The American Cable Association has asked the Federal Communications Commission to continue to exclude the majority of its members from program carriage rules, arguing that the rules were specifically targeted by Congress to operators with the incentive to protect their co-owned cable nets.
ACA. which represents small and mid-sized operators, made that pitch in comments at the FCC on its proposal to make those rules even stronger by instituting shot clocks, standstills and more. ACA was specficallly responding to the FCC's question of whether the rules should be extended to cover all operators, not just the vertically integrated operators affiliated with with programmers who are currently covered by the rules.
ACA says that because Congress, in the 1992 Cable Act, clearly was not applying the rules to independent operators, the FCC has no authority to expand the rules to cover the vast majority of its members who have no programming affiliates, even if the FCC decided it wanted to.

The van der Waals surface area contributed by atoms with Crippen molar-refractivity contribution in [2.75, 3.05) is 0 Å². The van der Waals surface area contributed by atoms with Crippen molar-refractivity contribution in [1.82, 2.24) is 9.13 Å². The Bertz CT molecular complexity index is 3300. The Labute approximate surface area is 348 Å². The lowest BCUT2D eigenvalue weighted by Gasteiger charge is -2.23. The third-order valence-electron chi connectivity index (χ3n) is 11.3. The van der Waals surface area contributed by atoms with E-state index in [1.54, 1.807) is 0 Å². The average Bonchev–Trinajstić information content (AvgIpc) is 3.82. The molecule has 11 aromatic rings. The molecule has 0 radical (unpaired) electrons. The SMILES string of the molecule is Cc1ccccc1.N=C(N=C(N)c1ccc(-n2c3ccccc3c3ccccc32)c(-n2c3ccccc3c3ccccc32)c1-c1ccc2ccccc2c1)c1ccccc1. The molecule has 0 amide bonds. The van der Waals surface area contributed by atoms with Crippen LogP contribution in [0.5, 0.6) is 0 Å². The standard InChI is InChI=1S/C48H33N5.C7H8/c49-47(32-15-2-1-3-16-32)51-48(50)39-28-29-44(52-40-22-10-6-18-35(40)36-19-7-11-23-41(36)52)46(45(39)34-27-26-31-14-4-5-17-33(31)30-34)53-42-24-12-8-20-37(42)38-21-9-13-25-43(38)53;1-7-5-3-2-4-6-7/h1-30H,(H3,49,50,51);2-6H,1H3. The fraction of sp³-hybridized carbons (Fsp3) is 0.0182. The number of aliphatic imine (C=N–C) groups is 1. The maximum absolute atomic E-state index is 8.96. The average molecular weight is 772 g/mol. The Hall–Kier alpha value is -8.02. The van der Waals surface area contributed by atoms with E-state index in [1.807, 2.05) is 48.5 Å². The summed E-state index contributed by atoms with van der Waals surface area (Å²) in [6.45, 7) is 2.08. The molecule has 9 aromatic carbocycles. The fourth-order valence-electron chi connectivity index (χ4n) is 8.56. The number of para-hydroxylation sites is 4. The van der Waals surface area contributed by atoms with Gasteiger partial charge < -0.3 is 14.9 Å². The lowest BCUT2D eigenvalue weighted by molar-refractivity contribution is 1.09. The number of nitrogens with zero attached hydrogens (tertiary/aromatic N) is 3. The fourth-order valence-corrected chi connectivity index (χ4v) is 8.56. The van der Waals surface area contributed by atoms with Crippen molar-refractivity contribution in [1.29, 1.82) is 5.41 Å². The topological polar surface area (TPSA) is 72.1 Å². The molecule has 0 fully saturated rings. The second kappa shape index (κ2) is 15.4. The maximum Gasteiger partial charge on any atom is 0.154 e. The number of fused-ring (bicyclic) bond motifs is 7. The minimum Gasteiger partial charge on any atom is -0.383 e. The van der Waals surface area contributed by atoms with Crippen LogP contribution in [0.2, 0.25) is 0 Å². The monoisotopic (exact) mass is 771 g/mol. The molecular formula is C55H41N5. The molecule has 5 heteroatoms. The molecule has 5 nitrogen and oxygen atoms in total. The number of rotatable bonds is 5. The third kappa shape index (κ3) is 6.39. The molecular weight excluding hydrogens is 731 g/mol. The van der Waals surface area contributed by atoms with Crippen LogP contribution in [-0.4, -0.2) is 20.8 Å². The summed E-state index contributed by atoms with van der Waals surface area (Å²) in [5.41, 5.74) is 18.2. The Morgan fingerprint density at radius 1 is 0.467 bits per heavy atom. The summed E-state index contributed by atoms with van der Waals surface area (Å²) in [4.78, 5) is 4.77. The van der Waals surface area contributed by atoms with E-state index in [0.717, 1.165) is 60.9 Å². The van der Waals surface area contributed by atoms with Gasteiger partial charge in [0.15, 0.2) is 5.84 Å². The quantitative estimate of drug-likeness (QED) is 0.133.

"One thing is clear from the legislative history," said ACA president Matt Polka. "Congress intended that the program carriage rules apply to vertically integrated operators, not to all cable operators regardless of affiliation with programming vendors."
ACA said that, far from being a threat to independent programmers, smaller operators aer long-standing supporters and frequently the first customers as a way to differentiate themselves from larger MVPDs.